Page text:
I am extremely risk-averse but one risk is inflation outstripping your investments, so I have never had much of my long-term investments in bonds. Here’s my journey.
1. Ignore investing until student loans are paid off. Meanwhile, began career at employer with a defined-benefit pension.
2. Calculate max amount I can lose without being bothered ($60/month). Calculate how much I can invest in 403(b) and lose $60/month from my pay ($75/month). Invest $75/month in socially responsible mutual fund.
3. Roth IRAs are invented. Being raised in the 1970s (and having a pretty low income), feel that taxes have nowhere to go but up, so I love this invention. Realize that I am unlikely to lose ALL my invested money; I would probably lose no more than half. Realize that my socially responsible mutual fund is doing worse than the market at large. Realize that the only benefit of socially responsible investing is that the mutual fund has bargaining power with companies to encourage them to be nicer. Stop the 403(b) investing and begin investing the maximum amount ($166.66/month) in low-cost index fund. Keep barely maxing out my Roth IRA as limits go up.
4. I-bonds are invented. Several months later I discover them. I know that stocks tend to do better than bonds long-term, but tell myself that having 10% of my investments in bonds is perfectly reasonable and buy several hundred dollars worth at a fixed rate of 3% (plus inflation). [Now I wish I had bought a lot more.]
5. Somewhere in there I bought a house. It cost only 50% of the median price in my town, and I could afford it (barely) without a roommate but planned always to have a roommate. I got a 30-year fixed-rate loan at 8.25% (so cheap compared to what my parents paid in the 70s!!). Yet my principal payment was only $30/month (on a $600/month payment). I paid an extra $100/month (cutting 3 months off my ending date each month) for 2 years, then refinanced to 15-year loan with a slightly higher payment at 6.625%. Then I paid the minimum so I could keep maxing out my IRA. I did manage to usually have a roommate. Except for the year I bought the house and the year I re-financed, I basically broke even compared to renting (with a roommate). Now the house is paid off and is costing me less (property tax + homeowner’s insurance + maintenance) than renting.
6. Decided to split my investments into multiple low-cost index funds so that I could use rebalancing to buy low and sell high. Started working towards even amounts in: large-cap growth, large-cap value, small-cap growth, small-cap value, European, Asian, developing, REIT, bond fund, inflation bonds (TIPS/I-bonds).
7. Could afford to exceed the Roth IRA max—started putting money in to low-cost index funds in a Roth 403(b).
8. Realized I hated my job. Switched my extra money to a 457 (from which you can withdraw penalty-free whenever you leave the job even if you’re not yet old) as a sort of unemployment insurance.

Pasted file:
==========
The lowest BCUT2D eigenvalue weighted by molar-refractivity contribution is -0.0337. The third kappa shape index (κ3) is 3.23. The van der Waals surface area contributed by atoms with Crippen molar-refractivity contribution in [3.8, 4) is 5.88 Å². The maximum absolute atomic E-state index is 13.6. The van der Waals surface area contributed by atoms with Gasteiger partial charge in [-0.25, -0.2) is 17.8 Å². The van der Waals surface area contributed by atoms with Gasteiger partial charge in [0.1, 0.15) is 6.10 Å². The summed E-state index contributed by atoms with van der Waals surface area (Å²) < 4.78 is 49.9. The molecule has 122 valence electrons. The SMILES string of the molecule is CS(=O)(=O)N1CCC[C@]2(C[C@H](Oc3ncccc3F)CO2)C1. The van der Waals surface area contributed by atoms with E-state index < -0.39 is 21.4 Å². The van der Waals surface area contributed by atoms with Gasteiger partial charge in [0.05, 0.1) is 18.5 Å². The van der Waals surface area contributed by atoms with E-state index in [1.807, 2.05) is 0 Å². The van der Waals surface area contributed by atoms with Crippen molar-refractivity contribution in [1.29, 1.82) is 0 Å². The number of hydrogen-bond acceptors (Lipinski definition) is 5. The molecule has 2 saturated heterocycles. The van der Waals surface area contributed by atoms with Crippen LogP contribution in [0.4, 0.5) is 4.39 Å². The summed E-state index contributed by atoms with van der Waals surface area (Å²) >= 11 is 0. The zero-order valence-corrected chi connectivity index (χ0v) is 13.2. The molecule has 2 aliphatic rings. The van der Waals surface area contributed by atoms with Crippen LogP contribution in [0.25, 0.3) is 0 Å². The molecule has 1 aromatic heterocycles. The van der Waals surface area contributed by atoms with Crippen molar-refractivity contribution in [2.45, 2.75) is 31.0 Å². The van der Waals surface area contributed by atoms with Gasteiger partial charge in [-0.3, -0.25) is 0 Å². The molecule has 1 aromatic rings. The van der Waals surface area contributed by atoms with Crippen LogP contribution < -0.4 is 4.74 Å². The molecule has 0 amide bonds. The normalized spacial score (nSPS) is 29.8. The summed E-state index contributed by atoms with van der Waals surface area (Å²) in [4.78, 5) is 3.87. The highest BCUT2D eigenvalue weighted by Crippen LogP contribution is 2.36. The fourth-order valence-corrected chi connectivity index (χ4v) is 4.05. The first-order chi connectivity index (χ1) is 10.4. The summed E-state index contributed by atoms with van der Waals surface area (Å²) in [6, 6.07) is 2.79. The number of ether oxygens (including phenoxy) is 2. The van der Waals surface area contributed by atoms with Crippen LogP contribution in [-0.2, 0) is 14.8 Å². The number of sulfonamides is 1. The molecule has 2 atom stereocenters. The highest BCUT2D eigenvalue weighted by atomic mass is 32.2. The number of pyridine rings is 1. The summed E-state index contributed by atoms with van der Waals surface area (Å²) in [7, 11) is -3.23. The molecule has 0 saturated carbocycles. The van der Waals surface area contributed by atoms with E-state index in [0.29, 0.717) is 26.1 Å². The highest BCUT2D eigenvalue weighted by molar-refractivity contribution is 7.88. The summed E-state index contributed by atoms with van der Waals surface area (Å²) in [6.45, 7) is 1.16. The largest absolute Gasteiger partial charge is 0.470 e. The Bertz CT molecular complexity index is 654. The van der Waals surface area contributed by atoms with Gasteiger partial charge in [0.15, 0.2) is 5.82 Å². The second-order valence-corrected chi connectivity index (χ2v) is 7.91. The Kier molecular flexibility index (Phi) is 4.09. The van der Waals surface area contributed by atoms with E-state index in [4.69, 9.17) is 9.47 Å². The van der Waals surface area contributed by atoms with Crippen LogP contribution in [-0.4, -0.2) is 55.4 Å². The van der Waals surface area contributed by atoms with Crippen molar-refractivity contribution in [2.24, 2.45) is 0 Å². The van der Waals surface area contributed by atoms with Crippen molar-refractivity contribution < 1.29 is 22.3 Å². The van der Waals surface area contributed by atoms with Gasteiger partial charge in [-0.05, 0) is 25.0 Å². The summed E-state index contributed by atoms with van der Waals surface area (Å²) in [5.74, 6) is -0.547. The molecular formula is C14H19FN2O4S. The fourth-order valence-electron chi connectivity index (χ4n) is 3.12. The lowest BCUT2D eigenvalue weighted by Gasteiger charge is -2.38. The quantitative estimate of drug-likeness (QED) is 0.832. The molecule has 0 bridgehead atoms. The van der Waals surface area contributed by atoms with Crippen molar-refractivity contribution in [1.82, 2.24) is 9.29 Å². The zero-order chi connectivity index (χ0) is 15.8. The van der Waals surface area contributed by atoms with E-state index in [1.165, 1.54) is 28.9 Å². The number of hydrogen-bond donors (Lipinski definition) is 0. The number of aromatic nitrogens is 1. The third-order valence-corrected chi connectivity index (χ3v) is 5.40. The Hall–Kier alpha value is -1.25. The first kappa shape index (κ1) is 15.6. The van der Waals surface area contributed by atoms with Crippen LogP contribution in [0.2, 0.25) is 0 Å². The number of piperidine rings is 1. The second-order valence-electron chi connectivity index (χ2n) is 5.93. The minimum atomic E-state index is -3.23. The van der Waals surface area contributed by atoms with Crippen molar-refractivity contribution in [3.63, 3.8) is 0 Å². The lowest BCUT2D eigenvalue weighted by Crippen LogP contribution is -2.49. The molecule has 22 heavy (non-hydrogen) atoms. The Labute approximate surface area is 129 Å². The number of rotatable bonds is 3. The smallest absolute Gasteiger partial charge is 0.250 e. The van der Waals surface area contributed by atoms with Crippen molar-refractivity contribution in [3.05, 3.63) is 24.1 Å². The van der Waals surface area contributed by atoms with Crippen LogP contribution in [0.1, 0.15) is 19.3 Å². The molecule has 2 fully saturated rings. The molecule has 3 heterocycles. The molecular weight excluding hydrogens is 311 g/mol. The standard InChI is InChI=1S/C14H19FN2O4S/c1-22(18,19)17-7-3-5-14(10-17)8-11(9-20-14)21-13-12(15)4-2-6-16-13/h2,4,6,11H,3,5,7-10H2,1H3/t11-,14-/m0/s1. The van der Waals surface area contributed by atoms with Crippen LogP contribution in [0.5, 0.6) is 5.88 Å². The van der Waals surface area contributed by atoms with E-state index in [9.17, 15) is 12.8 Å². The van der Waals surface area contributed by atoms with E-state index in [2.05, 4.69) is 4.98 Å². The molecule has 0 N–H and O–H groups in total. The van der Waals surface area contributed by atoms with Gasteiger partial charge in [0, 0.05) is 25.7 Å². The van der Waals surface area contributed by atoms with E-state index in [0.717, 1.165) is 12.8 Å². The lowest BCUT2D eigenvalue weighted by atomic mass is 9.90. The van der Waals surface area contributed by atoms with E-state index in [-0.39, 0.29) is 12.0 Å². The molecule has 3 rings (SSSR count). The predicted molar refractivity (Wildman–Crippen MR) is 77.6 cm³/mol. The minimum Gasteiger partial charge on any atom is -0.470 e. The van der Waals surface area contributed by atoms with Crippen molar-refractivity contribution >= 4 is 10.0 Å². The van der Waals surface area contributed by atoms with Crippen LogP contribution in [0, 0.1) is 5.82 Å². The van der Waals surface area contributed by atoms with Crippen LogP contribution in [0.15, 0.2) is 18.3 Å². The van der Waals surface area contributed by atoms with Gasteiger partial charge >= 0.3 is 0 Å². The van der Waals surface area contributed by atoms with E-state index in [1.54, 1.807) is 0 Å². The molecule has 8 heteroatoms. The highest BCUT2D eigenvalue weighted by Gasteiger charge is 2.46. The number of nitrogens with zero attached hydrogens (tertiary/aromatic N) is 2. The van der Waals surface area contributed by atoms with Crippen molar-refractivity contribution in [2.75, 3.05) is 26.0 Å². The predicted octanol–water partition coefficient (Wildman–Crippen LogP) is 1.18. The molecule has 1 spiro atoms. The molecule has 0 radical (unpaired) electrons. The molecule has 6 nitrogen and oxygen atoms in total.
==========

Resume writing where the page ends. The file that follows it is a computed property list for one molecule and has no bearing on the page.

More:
9. At some point, I invested in a few specific companies in a non-retirement account. Recently, I got excited about growth dividend stocks. Started investing a small amount of extra money in those outside of retirement funds. (Of my first two, one cut dividends entirely and one cut dividends in half. So I started looking at a lot more information in picking my stocks after that, Seeking Alpha style.) Noticed that some were in my large-cap growth index fund and some were in my large-cap value index fund, so I decided to reduce the percentage of those funds proportionally.
10. Quit job. Cashed out 457 (and stockpiled vacation). Stopped investing in anything and stopped charitable contributions. Started taking on part-time jobs. I’ll decide at the end of the year whether I want to make contributions for this year (depending how things go). I’ve got 2 – 6 years before I am FI (depending how much of my work is at my former employer and how high my salary is).
11. PP sounds awesome yet scary, especially with gold being at all-time highs. I also prefer to stay in more liquid investments. Real estate also sounds like a good idea, but it’s already half my net worth with just the one house, plus I wouldn’t enjoy most landlady duties, so I’m settling for REITs.
12. Another thing—Choices change all the time. (One cool thing about “The Intelligent Investor” is how obvious this is. In the olden days, everyone invested in railroad bonds.) My safe money started in savings accounts. Then I started moving much of it into CDs—that “substantial” penalty for early withdrawal turned out to be no more than the interest you’ve earned so far, and probably less. Then I moved it to online savings accounts. Now I’m actually using I-bonds. At 0% + inflation, they are depressing for long-term needs, but for any money I can ignore for a year, the interest is a lot better than any savings account right now. I’ve decided that financial instruments are often a good place to be an early adopter (except for the crazy ones). I-bonds and online savings accounts where much more awesome when they were new than they are now. The Target debit card is still new enough to be awesome (because people are scared to give Target their checking account information).
13. I still want more diversification. Basically, I use diversification to deal with my risk aversion (instead of trying to keep my principal risk-free like all the books say that risk-averse people should do because that just seems idiotic unless you're rich enough). I’m sick to death of people saying, “oh, yes, you need stocks AND bonds.” That’s only two eggs for my basket. The same two eggs my pension is using. So I’ve also paid off my house. If property taxes go up too much, that must mean my house is worth a lot, so I could sell it and use the proceeds to live elsewhere. So, three eggs. Now I’m working on having more skills so I don’t have to rely on hiring other people so much.